Tech Law

WhatsApp Goes Through Judicial Revolving Door in Brazil

A Brazilian court on Tuesday overturned a different court’s Monday order that blocked WhatsApp, the messaging site owned by Facebook, amid a criminal investigation into drug trafficking in the state of Sergipe.

The earlier judicial demand that WhatsApp provide data considered critical to the investigation came soon after a ramp-up in the level of encryption built into the app. Five major Internet service providers faced hefty fines of about US$142,000 daily if they failed to comply with the order.

The ban resulted in more than 100 million people temporarily losing access to the service.

This is not WhatsApp’s first brush with Brazilian law. Facebook Vice President Diego Dzodan earlier this year was jailed for a day after WhatsApp failed to comply with a data demand in connection with a prior drug case. WhatsApp said that it could not access messages sought by legal authorities as evidence in that case, and the executive was held briefly in contempt.

WhatsApp last month upgraded its internal security protocols to create full end-to-end encryption, which appears to be a growing trend among Silicon Valley firms to increase their security following a high-profile legal battle between Apple and the FBI. Apple fought government demands that it compromise the encryption built into an iPhone that was a key piece of evidence in the San Bernardino terrorist case.

“Thankfully, WhatsApp is now back online,” said WhatsApp CEO Jan Kourn after the ban was lifted on Tuesday.

The company was humbled by the support and patience of the Brazilian people, he added.

“We have no intention of compromising people’s security and we hope those impacted by the decision join us in making their voices heard in support of an open and secure Internet,” Kourn said. “The last thing we want to see is WhatsApp blocked again.”

Digital Rights Rollback

The decision to block WhatsApp was clumsy and disproportionate, said Katitza Rodriguez, international rights director at the Electronic Frontier Foundation.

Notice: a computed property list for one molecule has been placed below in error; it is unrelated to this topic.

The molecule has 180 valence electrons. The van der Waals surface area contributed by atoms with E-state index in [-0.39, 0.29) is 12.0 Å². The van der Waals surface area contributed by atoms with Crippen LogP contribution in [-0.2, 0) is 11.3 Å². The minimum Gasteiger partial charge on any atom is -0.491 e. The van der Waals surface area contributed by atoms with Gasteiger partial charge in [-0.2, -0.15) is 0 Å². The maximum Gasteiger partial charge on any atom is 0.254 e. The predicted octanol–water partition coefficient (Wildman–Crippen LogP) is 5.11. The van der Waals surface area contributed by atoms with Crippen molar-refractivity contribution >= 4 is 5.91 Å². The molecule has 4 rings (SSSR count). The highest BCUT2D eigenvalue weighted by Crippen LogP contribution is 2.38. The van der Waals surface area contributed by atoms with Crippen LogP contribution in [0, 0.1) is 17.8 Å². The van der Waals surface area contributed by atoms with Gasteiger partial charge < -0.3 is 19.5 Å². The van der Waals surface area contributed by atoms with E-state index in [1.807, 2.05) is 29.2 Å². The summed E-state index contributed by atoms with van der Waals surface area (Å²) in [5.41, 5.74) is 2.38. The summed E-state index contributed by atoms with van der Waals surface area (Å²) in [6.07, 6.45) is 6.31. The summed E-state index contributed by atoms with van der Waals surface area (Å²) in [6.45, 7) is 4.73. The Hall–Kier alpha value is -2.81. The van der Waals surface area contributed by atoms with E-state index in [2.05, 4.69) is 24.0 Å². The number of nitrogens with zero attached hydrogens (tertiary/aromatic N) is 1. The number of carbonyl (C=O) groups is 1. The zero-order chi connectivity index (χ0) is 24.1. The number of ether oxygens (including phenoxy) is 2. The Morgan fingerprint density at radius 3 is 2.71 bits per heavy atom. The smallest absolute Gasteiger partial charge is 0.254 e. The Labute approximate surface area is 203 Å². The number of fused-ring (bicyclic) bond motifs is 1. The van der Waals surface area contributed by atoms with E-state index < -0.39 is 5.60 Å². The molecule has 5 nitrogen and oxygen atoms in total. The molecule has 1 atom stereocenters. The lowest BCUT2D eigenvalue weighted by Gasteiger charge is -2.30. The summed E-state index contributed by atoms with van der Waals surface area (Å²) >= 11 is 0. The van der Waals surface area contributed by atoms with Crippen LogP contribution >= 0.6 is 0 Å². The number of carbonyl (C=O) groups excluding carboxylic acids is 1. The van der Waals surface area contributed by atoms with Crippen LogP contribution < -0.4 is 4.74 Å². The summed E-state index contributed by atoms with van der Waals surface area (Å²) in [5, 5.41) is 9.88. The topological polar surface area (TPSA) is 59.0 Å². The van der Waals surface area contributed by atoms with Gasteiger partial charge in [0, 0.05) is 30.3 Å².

“It’s disturbing to see the court issuing a decision that tramples over users’ freedom to communicate securely and the role of the Internet as a place for free expression,” she told the E-Commerce Times. “Brazilian judges continue to reach for censorship and mandatory blocking to enforce local law on a global Internet.”

The order surprised activists in Brazil, who considered the move out of step with the spirit of the law, noted Javier Pallero, policy analyst at Access Now.

“We did not expect that the Marco Civil, a key piece of legislation for the Internet in Brazil, would be misinterpreted once more to apply a widespread block on an app,” he told the E-Commerce Times. “Such an extreme measure is not compliant with international freedom of expression standards, such as the American Convention on Human Rights.”

A cybercrime report under discussion on Tuesday includes proposals to allow application blocking explicitly, said Pallero, which would increase the number of cases in Brazil.

The block may have impeded journalists’ ability to perform their jobs, according to the Committee to Protect Journalists.

“Journalists in Brazil regularly rely on WhatsApp in their reporting,” said Geoffrey King, technology program coordinator at CPJ. “Blocking access to such a widely used platform is an overreach that violates the open nature of the Internet and disproportionately damages the free flow of information.”

Wider Cybercrackdown

Brazilian lawmakers on Tuesday held hearings to consider a series of laws that could lead to a severe crackdown on open technology and privacy, as part of Brazil’s Parliamentary Inquiry on Cybercrime.

Officials on Wednesday are expected to vote on seven pieces of legislation that would give police warrantless access to IP addresses, allow judges to block sites used for criminal purposes, and require monitoring of content on sites and apps deemed offensive, according to EFF.

The crackdown is expected to have wide support among conservative legislators. Dilma Rousseff, president of Brazil, who is facing possible impeachment amid a major corruption scandal, is considered too weak politically to halt the measures.

David Jones is a freelance writer based in Essex County, New Jersey. He has written for Reuters, Bloomberg, Crain's New York Business and The New York Times.

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